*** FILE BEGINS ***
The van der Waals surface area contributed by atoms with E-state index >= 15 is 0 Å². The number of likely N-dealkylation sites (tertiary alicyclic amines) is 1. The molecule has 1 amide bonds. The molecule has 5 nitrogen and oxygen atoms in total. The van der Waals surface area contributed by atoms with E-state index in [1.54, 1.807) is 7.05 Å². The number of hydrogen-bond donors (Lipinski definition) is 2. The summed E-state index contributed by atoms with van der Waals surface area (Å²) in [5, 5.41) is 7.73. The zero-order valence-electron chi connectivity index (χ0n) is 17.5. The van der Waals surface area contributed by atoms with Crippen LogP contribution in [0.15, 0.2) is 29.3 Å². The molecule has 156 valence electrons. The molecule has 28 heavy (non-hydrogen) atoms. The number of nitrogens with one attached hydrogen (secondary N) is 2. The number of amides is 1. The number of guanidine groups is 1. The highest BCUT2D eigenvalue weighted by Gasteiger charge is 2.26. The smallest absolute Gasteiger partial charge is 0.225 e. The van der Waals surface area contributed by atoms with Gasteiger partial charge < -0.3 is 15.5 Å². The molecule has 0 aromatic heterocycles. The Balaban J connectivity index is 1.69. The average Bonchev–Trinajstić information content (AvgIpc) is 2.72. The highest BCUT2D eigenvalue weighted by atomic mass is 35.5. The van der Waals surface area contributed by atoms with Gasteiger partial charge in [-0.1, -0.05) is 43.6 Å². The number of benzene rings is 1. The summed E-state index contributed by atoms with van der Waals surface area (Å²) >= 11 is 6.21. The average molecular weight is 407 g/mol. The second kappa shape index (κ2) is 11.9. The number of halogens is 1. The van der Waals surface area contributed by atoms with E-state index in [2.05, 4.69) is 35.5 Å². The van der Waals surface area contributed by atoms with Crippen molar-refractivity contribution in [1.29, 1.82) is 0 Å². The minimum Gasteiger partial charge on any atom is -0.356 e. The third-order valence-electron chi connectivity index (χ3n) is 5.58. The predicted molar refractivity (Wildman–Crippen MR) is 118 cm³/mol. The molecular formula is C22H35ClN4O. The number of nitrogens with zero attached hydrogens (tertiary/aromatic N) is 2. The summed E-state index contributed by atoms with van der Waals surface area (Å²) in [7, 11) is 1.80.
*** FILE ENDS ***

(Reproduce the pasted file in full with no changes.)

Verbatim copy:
The van der Waals surface area contributed by atoms with E-state index >= 15 is 0 Å². The number of likely N-dealkylation sites (tertiary alicyclic amines) is 1. The molecule has 1 amide bonds. The molecule has 5 nitrogen and oxygen atoms in total. The van der Waals surface area contributed by atoms with E-state index in [1.54, 1.807) is 7.05 Å². The number of hydrogen-bond donors (Lipinski definition) is 2. The summed E-state index contributed by atoms with van der Waals surface area (Å²) in [5, 5.41) is 7.73. The zero-order valence-electron chi connectivity index (χ0n) is 17.5. The van der Waals surface area contributed by atoms with Crippen LogP contribution in [0.15, 0.2) is 29.3 Å². The molecule has 156 valence electrons. The molecule has 28 heavy (non-hydrogen) atoms. The number of nitrogens with one attached hydrogen (secondary N) is 2. The number of amides is 1. The number of guanidine groups is 1. The highest BCUT2D eigenvalue weighted by Gasteiger charge is 2.26. The smallest absolute Gasteiger partial charge is 0.225 e. The van der Waals surface area contributed by atoms with Gasteiger partial charge < -0.3 is 15.5 Å². The molecule has 0 aromatic heterocycles. The Balaban J connectivity index is 1.69. The average Bonchev–Trinajstić information content (AvgIpc) is 2.72. The highest BCUT2D eigenvalue weighted by atomic mass is 35.5. The van der Waals surface area contributed by atoms with Gasteiger partial charge in [-0.1, -0.05) is 43.6 Å². The number of benzene rings is 1. The summed E-state index contributed by atoms with van der Waals surface area (Å²) >= 11 is 6.21. The average molecular weight is 407 g/mol. The second kappa shape index (κ2) is 11.9. The number of halogens is 1. The van der Waals surface area contributed by atoms with E-state index in [2.05, 4.69) is 35.5 Å². The van der Waals surface area contributed by atoms with Crippen molar-refractivity contribution in [1.29, 1.82) is 0 Å². The minimum Gasteiger partial charge on any atom is -0.356 e. The third-order valence-electron chi connectivity index (χ3n) is 5.58. The predicted molar refractivity (Wildman–Crippen MR) is 118 cm³/mol. The molecular formula is C22H35ClN4O. The number of nitrogens with zero attached hydrogens (tertiary/aromatic N) is 2. The summed E-state index contributed by atoms with van der Waals surface area (Å²) in [7, 11) is 1.80.